The China Securities Regulatory Commission (CSRC) has been drafting regulations that could begin to regulate Chinese private equity firms more as if they were hedge funds – a move that Chinese firms have been opposing, according to Winnie Deng, analyst at Z-Ben Advisors.
The proposed law, the Securities and Investments Fund Law, is an attempt to simplify the categorisation of both private equity and private funds. In short, the CSRC is trying to categorise both as “securities” and put private equity under its oversight, which would put a lot more disclosure requirements on private equity funds in China.
“Private equity firms have enjoyed a lot of flexibility in the past,” Deng said, adding that it is considered a lightly regulated sector in China. Private equity firms therefore are opposed to the CSRC draft law.
Nothing has been finalised as of yet, Deng said. The first draft of the regulations that the CSRC put up for comment drew much opposition, and the second draft released in June didn’t go through, primarily because of the private equity question.
Another side to these regulations is the added pressure on Chinese private funds, which would be put in the same category as private equity under the new law. According to a recent Z-Ben study, 93 private funds have been forced into early liquidation so far in 2012, which is already double the 2011 figure of 45. Early liquidation occurs when a private fund underperforms to a certain pre-set level, Deng told PE Asia.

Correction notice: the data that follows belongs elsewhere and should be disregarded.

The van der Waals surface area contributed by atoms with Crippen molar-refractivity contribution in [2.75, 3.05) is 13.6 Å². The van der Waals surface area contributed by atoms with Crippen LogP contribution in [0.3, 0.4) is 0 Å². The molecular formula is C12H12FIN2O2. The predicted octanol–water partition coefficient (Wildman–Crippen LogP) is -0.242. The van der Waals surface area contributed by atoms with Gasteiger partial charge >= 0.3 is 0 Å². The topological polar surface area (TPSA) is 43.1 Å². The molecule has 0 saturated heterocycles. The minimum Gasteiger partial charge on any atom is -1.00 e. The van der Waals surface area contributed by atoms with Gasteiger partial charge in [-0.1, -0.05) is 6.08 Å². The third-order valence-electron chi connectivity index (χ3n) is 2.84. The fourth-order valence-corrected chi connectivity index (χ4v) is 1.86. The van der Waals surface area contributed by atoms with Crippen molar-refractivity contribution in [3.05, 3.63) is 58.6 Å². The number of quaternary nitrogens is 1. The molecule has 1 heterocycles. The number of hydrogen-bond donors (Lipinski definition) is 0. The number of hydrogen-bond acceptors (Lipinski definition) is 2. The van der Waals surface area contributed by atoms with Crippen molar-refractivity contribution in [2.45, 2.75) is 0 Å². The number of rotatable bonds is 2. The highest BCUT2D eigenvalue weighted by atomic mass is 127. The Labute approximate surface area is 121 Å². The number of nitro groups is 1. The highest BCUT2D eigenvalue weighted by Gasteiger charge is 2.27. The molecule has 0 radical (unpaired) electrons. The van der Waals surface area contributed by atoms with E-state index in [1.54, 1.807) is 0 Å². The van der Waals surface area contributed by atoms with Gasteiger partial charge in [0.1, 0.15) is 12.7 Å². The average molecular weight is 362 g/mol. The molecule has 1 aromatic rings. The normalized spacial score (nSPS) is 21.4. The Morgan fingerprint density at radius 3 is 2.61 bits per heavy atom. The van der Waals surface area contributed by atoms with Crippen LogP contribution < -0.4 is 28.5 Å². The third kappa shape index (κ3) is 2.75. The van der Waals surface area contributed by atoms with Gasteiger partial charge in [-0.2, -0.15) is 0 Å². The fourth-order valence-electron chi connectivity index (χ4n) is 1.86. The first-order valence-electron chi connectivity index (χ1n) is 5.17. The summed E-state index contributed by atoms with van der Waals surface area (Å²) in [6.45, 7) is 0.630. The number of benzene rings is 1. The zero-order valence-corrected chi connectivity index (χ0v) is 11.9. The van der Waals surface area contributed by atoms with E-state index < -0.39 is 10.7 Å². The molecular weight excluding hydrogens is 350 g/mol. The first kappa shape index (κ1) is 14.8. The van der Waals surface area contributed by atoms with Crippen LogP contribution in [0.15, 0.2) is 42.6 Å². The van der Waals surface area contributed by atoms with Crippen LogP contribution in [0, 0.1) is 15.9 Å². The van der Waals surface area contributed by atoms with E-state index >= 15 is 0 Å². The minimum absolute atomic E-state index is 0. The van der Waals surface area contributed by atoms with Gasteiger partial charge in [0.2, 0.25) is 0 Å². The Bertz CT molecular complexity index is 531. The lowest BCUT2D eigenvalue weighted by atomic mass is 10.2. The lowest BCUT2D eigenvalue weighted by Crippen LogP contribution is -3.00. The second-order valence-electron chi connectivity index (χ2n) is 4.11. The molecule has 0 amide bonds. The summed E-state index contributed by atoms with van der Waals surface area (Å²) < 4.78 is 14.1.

Overall private funds are some of the most unregulated entities in China’s finance sector, Deng said. By definition, they are simply non-public funds that have their own pool of capital, and are allowed to invest in anything. One of the primary reasons private funds have done so poorly in China this year, Deng said, is the performance of A shares in China, which many private funds buy into.
The new CSRC regulation, Deng said, will get private funds out of the “regulatory gray area”.
However, Chinese private equity firms are primarily opposed to the regulation that the new law will impose on them, and see their issues with the regulation as completely separate from those of the private funds, Deng said.
Among the general public in China, private equity and private funds are often confused due to the Chinese translation. The word for private equity in Chinese (si mù) translates into “privately raised fund”. In addition, the word is also used for mutual funds and pre-IPO funds.